“We write about the brokenness,
but there is pain in being whole.
In the desire to be more than that
which we already are, and in realizing
how sometimes our whole is quite lacking.”
What role does self-love play in personal growth?
My ten-year-old brother loves plants as much as he loves fried chicken. He grows his own okra, tending to it day and night.
One time I asked him why it took so long for plants to sprout, why they didn’t just pop out the instant they were planted and make life so much easier.
Of course, this was a trick question.
He paused for a second and finally gave me a simple answer. The simplest answer in the whole world, yet, to a degree, it sums up everything about growth that leaves most of us baffled.
“You don’t grow unless you experience things.”
You don’t grow unless you experience things.
That five-line wannabe pop-poetry that you read at the beginning of this article was my journal entry for March 19, 2019.
Looking at yourself and not liking what you see is a struggle most of us bear quietly. It’s one of the highs and lows of growing up.
Most of the time, the pain comes from what we don’t have.
I don’t have porcelain skin or long legs, or dimples that rest elegantly on my cheeks.
No one ever talks about the crushing realization you get when you look at yourself and think what you have and who you are will never be enough. And there is nothing to be done.
There is no remedy for what is not broken.
Let’s circle back to the question, what role does self-love play in personal growth?
Self-love can be more than a little tricky sometimes. When you’re up, you’re up. When you’re down, it’s like you’re being sucked into the depths.
I won’t tell you to bury your emotions or brush them off like they don’t mean anything. I won’t tell you not to feel what you’re feeling.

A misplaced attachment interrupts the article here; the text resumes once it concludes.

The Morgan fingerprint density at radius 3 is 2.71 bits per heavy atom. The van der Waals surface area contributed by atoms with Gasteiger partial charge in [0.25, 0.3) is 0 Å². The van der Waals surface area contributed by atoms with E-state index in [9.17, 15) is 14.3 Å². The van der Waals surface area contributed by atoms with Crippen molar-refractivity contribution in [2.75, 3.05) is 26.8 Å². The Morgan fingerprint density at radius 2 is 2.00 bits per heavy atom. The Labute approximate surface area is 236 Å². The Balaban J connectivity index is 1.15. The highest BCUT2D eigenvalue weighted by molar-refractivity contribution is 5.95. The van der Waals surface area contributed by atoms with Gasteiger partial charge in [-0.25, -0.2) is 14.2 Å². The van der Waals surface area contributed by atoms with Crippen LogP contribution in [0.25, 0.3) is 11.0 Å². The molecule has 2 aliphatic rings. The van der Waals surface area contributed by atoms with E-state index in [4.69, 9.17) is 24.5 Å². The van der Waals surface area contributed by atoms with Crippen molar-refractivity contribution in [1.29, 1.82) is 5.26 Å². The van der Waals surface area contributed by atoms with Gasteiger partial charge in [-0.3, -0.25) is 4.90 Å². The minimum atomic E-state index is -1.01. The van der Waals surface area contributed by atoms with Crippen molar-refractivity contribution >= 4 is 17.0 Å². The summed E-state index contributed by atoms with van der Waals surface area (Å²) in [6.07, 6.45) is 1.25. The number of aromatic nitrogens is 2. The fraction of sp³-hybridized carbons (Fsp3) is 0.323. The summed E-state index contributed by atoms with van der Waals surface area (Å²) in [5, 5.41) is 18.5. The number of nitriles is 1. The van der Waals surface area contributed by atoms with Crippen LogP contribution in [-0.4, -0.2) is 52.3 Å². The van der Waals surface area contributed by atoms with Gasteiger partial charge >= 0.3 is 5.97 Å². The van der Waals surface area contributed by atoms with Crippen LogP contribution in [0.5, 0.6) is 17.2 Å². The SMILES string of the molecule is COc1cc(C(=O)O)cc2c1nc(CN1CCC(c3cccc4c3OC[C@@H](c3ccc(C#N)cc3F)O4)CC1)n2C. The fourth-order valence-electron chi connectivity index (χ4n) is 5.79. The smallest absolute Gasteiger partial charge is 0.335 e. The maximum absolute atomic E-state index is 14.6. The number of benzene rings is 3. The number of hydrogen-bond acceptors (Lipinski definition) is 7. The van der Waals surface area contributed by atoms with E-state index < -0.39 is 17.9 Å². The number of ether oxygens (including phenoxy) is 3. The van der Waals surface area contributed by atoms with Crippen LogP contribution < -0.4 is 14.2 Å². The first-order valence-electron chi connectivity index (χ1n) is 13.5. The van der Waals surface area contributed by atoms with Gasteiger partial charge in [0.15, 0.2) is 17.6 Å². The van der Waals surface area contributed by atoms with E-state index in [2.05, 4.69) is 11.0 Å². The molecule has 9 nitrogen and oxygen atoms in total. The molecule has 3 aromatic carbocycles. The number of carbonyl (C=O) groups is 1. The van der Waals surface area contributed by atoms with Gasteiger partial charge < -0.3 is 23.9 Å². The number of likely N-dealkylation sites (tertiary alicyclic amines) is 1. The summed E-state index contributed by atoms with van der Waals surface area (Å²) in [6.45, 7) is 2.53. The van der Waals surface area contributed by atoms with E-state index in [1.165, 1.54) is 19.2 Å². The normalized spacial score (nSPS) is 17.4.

But I will ask you to remember that it is not those moments when you’re up or down that define your self-love, but what you choose to do that makes all the difference.
Growth, real growth, is not about dismissing the pain.
It is about transforming the pain into a learning experience.
Growth is about welcoming and going through the fullness of the emotions our experiences may elicit from us.
Self-love is harnessing grace within as you travel the path of growth.
It is being kind to yourself as well as holding yourself accountable for your actions and inactions.
It is understanding that what you perceive from the outside is only a fraction of your being and that so much lies beyond what is seen.
Self-love isn’t an alien term. We hear it everywhere, from influencers to the casual conversations we have with our friends. We see it in posters and commercial ads.
Self-love is everywhere.
Except where it is needed most.
Self-love can take on different forms. It can mean different things for other people.
Contrary to popular belief, self-love isn’t about doing things that make you feel good. It’s about doing more of what brings good into your life.
One of the best takeaways from James Clear’s book Atomic Habits is the act of giving something—a dream or a habit, the time and space to live in the world.
This time, give love room to live in your life. Cultivate self-love in your life.
Let’s talk! Leave your thoughts in the comments section, or give it a ? if you loved this article.
If you could give the gift of love to anyone, who would you give it to? Please share this article with them!